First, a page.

Givens exit ushers in a new dawn
CONSIDERING they are based out in a giant bungalow at Abbotstown, the FAI are technically unable to move anybody upstairs. In the metaphorical sense, however, that is the direction in which Don Givens is headed.
Of course, the man who stepped down as U-21 manager yesterday is based in England anyway, so his new role as Chief Scout in the UK is very convenient. If his 10-year reign in charge of Ireland's second most important team was ever going to end, then it was always likely to be that way.
There was no danger of a P45 being issued. Indeed, the various power brokers in the FAI lined up like dignitaries at a North Korean state funeral to pay tribute to Givens in the press release announcing the switch, with John Delaney, Wim Koevermans and Giovanni Trapattoni all having their say.
A list of players who were supposedly introduced to international action by Givens was also sent out in recognition of his achievements. Included were Leon Best (largely ignored by the U-21 regime), Anthony Stokes (one of many to be sent to the bold corner by Givens) and characters like James McCarthy and Darron Gibson who made it to the U-21 scene after being lured to the green jersey in their teenage days. What's that about never letting the facts get in the way?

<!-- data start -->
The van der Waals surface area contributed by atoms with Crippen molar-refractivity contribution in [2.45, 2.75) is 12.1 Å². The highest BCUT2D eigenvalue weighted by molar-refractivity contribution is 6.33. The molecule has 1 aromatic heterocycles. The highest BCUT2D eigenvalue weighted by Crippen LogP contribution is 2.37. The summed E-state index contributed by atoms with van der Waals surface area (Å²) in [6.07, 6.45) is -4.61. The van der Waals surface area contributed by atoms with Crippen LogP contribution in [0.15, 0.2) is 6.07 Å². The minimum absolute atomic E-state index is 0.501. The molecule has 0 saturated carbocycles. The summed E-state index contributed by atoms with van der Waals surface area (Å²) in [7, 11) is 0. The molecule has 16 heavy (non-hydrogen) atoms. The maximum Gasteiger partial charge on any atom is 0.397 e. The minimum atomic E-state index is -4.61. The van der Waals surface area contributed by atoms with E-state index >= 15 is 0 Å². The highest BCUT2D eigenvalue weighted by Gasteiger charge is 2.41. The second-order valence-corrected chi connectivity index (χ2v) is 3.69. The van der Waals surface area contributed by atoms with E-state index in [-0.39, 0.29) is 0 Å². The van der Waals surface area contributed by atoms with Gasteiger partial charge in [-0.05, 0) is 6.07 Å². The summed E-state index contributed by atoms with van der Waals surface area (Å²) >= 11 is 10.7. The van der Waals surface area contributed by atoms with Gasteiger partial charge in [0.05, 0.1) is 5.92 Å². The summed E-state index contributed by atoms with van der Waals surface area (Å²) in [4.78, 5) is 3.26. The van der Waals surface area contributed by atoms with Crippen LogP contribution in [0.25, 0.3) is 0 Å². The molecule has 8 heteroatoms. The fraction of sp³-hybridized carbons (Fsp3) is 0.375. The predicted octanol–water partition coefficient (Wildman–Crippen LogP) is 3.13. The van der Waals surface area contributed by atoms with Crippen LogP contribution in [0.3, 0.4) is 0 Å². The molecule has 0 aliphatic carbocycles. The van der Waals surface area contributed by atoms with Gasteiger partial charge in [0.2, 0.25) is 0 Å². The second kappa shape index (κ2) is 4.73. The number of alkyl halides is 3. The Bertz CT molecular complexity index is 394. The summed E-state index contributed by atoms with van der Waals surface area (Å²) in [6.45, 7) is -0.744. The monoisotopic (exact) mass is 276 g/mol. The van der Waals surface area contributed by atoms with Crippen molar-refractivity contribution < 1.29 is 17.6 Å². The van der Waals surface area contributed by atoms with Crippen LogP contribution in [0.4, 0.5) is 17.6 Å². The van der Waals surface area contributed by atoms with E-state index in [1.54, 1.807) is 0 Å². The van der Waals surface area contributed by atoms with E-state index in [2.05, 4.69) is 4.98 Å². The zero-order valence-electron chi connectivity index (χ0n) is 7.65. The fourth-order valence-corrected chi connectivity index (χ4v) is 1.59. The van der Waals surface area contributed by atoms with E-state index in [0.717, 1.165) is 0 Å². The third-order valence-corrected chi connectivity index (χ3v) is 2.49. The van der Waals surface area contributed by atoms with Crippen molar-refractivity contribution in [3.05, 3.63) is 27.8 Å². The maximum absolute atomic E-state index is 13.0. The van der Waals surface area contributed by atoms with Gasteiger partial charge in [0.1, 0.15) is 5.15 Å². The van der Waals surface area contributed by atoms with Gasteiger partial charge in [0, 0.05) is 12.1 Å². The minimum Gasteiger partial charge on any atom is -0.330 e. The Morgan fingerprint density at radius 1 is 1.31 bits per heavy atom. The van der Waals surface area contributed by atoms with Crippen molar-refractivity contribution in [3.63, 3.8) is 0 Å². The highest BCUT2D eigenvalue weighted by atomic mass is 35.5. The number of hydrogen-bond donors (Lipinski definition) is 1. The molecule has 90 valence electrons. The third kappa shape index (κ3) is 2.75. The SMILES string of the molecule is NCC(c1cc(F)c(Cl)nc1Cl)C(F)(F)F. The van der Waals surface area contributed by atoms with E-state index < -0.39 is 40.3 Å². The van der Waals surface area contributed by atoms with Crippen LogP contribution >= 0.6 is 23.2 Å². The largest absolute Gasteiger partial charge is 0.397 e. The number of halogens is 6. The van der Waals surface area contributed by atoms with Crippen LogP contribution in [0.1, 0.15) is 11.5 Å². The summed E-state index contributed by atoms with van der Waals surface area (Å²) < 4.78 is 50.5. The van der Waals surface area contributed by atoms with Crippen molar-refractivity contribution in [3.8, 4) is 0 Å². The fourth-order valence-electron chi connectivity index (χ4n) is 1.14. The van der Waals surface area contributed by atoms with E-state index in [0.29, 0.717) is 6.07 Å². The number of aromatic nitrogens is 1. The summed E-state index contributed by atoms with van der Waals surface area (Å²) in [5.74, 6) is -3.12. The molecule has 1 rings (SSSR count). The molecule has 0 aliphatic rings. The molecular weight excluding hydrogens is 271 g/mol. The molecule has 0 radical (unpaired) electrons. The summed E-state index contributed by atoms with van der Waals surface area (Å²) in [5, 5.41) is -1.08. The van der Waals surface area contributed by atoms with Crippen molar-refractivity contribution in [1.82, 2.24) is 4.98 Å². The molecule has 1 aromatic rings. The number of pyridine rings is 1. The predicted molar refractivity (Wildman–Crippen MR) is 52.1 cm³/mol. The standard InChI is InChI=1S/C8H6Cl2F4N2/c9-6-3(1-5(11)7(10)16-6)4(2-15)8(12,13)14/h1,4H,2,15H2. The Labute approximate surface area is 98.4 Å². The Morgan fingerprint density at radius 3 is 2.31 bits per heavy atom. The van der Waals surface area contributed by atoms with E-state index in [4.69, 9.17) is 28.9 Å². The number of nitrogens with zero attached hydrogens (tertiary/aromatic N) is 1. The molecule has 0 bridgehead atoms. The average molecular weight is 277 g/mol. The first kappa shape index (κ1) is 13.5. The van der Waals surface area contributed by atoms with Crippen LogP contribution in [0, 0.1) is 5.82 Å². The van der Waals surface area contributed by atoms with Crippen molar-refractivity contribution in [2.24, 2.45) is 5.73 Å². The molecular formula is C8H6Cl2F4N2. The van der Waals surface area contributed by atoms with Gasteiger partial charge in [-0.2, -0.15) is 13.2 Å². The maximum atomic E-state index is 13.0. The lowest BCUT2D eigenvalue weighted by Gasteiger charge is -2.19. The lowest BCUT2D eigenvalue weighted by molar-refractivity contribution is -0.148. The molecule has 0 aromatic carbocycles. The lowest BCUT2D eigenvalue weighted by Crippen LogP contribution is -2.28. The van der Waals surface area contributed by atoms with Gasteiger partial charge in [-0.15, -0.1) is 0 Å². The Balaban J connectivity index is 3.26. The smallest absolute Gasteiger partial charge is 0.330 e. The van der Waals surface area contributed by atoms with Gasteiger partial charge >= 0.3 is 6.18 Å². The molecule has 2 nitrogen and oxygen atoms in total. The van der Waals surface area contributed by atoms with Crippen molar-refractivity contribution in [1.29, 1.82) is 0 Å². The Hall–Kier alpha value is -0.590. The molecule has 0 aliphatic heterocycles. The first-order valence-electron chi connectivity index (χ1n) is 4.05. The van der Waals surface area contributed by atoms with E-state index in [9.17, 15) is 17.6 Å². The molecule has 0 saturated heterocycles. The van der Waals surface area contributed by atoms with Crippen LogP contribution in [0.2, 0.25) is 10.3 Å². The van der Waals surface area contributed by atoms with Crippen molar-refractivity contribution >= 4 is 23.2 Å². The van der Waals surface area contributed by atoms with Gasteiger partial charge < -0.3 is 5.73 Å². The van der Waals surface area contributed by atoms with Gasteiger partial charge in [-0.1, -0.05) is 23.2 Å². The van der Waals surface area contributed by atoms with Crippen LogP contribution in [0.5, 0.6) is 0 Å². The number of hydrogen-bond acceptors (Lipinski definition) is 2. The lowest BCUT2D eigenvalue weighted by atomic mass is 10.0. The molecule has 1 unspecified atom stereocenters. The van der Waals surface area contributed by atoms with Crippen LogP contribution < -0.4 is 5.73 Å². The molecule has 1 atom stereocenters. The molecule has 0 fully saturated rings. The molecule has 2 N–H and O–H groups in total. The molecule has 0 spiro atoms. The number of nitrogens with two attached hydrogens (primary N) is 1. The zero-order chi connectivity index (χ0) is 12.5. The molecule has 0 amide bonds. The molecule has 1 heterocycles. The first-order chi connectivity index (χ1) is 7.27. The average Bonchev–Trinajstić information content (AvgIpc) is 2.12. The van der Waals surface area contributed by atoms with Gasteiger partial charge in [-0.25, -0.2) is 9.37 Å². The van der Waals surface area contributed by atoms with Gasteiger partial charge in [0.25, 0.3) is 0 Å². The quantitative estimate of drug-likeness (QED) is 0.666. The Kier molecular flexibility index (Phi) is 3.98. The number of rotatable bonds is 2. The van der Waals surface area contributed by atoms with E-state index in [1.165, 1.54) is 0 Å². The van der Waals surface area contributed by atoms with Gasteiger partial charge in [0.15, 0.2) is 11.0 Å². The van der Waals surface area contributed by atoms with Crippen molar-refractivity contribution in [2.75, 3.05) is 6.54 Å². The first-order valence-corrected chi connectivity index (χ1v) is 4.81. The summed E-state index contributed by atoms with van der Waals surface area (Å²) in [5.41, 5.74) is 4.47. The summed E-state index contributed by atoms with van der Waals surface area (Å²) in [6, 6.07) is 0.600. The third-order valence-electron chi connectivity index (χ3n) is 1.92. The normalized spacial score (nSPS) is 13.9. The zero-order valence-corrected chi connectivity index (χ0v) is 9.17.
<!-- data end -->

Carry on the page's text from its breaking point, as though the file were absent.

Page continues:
The machinations of FAI politics is a topic for another day, though. For now, the significant news is evidence there is a desire to sweep a broom of change across an Irish underage set-up that has been too rigid for too long.
It is the time for Wim Koevermans to step forward. When he was unveiled 18 months ago, the Dutchman was welcomed as a progressive appointment, brought in with a view to freshening up the picture below the senior team.
Working with the grassroots and developing emerging talent is one side of his role. Another is overseeing all the teams below the top dogs which, naturally, is Giovanni Trapattoni's domain.